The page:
Martha’s right about how relatively economical dance is – compared to other art forms we are downright cheap. But we need more than the moment of thought- – more than the passing thought to first appreciate the sometimes undescribabe, and second more than the one passing of the hat. Consistent funding and support even in modest sums can mean so much more to small to medium sized dance companies.
Like David Parker, I love Boston and will always love it for being a place where I grew up artistically. And I commend all the audience, the funders, the goodwill that has allowed the city and its art to grow. More than likely, we need to find ways to get word out and translate word out to the folks who most likely won’t come across this blog – in Boston or any other American town or city – by their own choosing, but at least you (reader) and I know the truth: Art changes lives, art-makers are the instruments by which art that changes lives is made, and it is up to all of us who want to live in a society that benefits from more than just passing fads, passing thoughts, or passing popular notions to be collaborative agents with our hard working artists to effect a more satisfying and enriching environment.
Transitions like this are tough – and sadly, not unique. Martha I know will continue to make interesting work and challenge herself to grow. I know this shift for Snappy has reminded me to be more verbal, more of a translator, more of an activist, more of a community organizer around issues of the worth and value of good artistic experimentation and performance. I am giving you a standing ovation from Washington, and I am sorry I cannot do more to help the immediate situation.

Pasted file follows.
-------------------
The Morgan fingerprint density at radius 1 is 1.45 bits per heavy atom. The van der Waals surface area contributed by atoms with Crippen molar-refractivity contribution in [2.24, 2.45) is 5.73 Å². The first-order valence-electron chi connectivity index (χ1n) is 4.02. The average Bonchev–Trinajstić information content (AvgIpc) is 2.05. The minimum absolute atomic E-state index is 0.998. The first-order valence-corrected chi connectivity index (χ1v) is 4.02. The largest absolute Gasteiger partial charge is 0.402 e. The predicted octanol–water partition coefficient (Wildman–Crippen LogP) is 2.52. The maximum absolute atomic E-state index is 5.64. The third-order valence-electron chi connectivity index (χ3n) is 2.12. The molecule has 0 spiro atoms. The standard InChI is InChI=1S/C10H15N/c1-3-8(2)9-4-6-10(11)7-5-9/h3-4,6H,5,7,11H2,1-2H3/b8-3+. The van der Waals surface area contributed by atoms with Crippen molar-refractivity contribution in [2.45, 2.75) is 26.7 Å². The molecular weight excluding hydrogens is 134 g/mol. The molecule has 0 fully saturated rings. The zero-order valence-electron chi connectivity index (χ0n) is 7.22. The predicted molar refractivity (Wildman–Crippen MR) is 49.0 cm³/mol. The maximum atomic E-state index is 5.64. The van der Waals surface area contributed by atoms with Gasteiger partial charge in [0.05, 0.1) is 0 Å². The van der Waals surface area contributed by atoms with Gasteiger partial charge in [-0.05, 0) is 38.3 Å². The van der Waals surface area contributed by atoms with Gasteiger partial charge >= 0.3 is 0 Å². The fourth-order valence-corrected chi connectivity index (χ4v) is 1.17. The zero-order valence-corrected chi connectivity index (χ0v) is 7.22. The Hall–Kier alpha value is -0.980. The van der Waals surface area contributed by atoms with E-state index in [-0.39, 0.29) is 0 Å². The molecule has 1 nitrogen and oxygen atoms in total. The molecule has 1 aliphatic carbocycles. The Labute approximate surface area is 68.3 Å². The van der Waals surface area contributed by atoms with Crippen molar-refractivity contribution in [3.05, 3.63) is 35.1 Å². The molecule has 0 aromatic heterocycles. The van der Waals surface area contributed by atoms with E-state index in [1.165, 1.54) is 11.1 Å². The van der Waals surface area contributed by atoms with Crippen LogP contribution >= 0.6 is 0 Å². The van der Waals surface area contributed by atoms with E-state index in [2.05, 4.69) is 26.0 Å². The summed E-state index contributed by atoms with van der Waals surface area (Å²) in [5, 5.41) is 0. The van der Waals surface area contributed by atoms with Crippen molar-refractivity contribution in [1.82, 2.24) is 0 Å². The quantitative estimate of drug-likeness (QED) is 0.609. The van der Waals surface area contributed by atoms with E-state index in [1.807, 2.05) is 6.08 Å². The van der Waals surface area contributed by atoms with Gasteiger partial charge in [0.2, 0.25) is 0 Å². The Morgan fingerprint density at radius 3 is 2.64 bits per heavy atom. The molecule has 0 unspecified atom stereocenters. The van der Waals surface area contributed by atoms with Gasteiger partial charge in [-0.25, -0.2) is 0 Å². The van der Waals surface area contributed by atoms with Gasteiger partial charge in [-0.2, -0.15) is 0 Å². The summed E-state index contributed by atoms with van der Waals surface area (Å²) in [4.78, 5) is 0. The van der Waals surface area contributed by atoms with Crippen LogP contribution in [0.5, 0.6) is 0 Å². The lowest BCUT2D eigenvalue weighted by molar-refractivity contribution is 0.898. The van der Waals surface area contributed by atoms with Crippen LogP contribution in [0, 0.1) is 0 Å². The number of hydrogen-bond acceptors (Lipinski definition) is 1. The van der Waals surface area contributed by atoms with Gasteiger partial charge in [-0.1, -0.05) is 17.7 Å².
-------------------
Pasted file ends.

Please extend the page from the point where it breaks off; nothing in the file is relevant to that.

Artistic Director/on leave, Liz Lerman Dance Exchange
George McCully says
The Catalogue for Philanthropy has been very proud to feature Snappy several times over the years, to praise and promote various of their efforts to make their truly noble experiment work. We loved their programs, the beautiful, warm, funny, dignified ways they touched their audiences of all ages.
Boston excels, among American cities, in producing first-rate small-to-mid-sized arts organizations. We have to find ways to match their philanthropy—private initiatives for public good, focusing on quality of life—by increasing ours.
Deborah Henson-Conant says
Kudos to Snappy for having had the Big Dream, for achieving as much as they did in an inhospitable environment and for their stamina. As an artist, it’s been inspiring to watch the company make courageous artistic leaps, and to present themselves with the kind of professionalism we’re only used to seeing in long-standing, larger and more deeply funded organizations.